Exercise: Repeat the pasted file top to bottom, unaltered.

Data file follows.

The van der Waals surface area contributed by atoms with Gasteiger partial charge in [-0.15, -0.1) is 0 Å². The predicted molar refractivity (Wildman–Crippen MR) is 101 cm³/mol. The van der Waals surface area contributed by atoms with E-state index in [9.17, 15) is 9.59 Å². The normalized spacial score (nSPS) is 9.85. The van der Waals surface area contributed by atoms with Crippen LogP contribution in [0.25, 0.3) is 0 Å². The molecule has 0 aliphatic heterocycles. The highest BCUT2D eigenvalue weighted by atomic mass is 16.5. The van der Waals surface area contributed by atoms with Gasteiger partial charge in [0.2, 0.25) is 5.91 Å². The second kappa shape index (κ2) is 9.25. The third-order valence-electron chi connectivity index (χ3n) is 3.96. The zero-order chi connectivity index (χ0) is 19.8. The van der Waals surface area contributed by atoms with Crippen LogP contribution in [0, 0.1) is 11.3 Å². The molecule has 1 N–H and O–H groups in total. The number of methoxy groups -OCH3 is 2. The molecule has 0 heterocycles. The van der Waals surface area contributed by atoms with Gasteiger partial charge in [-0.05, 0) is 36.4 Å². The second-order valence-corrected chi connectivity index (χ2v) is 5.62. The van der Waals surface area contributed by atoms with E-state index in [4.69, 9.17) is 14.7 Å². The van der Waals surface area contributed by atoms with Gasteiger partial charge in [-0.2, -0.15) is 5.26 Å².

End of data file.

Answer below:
The van der Waals surface area contributed by atoms with Gasteiger partial charge in [-0.15, -0.1) is 0 Å². The predicted molar refractivity (Wildman–Crippen MR) is 101 cm³/mol. The van der Waals surface area contributed by atoms with E-state index in [9.17, 15) is 9.59 Å². The normalized spacial score (nSPS) is 9.85. The van der Waals surface area contributed by atoms with Crippen LogP contribution in [0.25, 0.3) is 0 Å². The molecule has 0 aliphatic heterocycles. The highest BCUT2D eigenvalue weighted by atomic mass is 16.5. The van der Waals surface area contributed by atoms with Gasteiger partial charge in [0.2, 0.25) is 5.91 Å². The second kappa shape index (κ2) is 9.25. The third-order valence-electron chi connectivity index (χ3n) is 3.96. The zero-order chi connectivity index (χ0) is 19.8. The van der Waals surface area contributed by atoms with Crippen LogP contribution in [0, 0.1) is 11.3 Å². The molecule has 1 N–H and O–H groups in total. The number of methoxy groups -OCH3 is 2. The molecule has 0 heterocycles. The van der Waals surface area contributed by atoms with Gasteiger partial charge in [-0.05, 0) is 36.4 Å². The second-order valence-corrected chi connectivity index (χ2v) is 5.62. The van der Waals surface area contributed by atoms with E-state index in [4.69, 9.17) is 14.7 Å². The van der Waals surface area contributed by atoms with Gasteiger partial charge in [-0.2, -0.15) is 5.26 Å².